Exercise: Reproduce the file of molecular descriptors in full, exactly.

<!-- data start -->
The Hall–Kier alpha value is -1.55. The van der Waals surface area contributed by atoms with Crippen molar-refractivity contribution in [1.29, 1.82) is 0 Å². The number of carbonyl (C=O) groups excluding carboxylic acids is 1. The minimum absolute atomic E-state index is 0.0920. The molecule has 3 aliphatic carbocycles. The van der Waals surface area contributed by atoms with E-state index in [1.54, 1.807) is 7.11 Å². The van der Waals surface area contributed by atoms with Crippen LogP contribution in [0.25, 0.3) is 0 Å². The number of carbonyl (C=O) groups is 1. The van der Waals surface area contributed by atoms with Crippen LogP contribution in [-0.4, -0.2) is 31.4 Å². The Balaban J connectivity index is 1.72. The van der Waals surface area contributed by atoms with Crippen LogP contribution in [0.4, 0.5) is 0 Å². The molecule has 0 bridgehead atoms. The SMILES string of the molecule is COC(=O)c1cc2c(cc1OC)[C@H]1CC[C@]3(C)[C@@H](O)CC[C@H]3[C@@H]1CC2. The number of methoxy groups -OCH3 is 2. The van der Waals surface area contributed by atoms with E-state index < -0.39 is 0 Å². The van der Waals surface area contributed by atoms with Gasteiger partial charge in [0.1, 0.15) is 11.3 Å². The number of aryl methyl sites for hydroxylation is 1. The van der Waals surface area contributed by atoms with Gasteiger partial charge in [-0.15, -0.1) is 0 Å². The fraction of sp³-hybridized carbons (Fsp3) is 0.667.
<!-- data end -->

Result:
The Hall–Kier alpha value is -1.55. The van der Waals surface area contributed by atoms with Crippen molar-refractivity contribution in [1.29, 1.82) is 0 Å². The number of carbonyl (C=O) groups excluding carboxylic acids is 1. The minimum absolute atomic E-state index is 0.0920. The molecule has 3 aliphatic carbocycles. The van der Waals surface area contributed by atoms with E-state index in [1.54, 1.807) is 7.11 Å². The van der Waals surface area contributed by atoms with Crippen LogP contribution in [0.25, 0.3) is 0 Å². The number of carbonyl (C=O) groups is 1. The van der Waals surface area contributed by atoms with Crippen LogP contribution in [-0.4, -0.2) is 31.4 Å². The Balaban J connectivity index is 1.72. The van der Waals surface area contributed by atoms with Crippen LogP contribution in [0.4, 0.5) is 0 Å². The molecule has 0 bridgehead atoms. The SMILES string of the molecule is COC(=O)c1cc2c(cc1OC)[C@H]1CC[C@]3(C)[C@@H](O)CC[C@H]3[C@@H]1CC2. The number of methoxy groups -OCH3 is 2. The van der Waals surface area contributed by atoms with E-state index < -0.39 is 0 Å². The van der Waals surface area contributed by atoms with Gasteiger partial charge in [0.1, 0.15) is 11.3 Å². The number of aryl methyl sites for hydroxylation is 1. The van der Waals surface area contributed by atoms with Gasteiger partial charge in [-0.15, -0.1) is 0 Å². The fraction of sp³-hybridized carbons (Fsp3) is 0.667.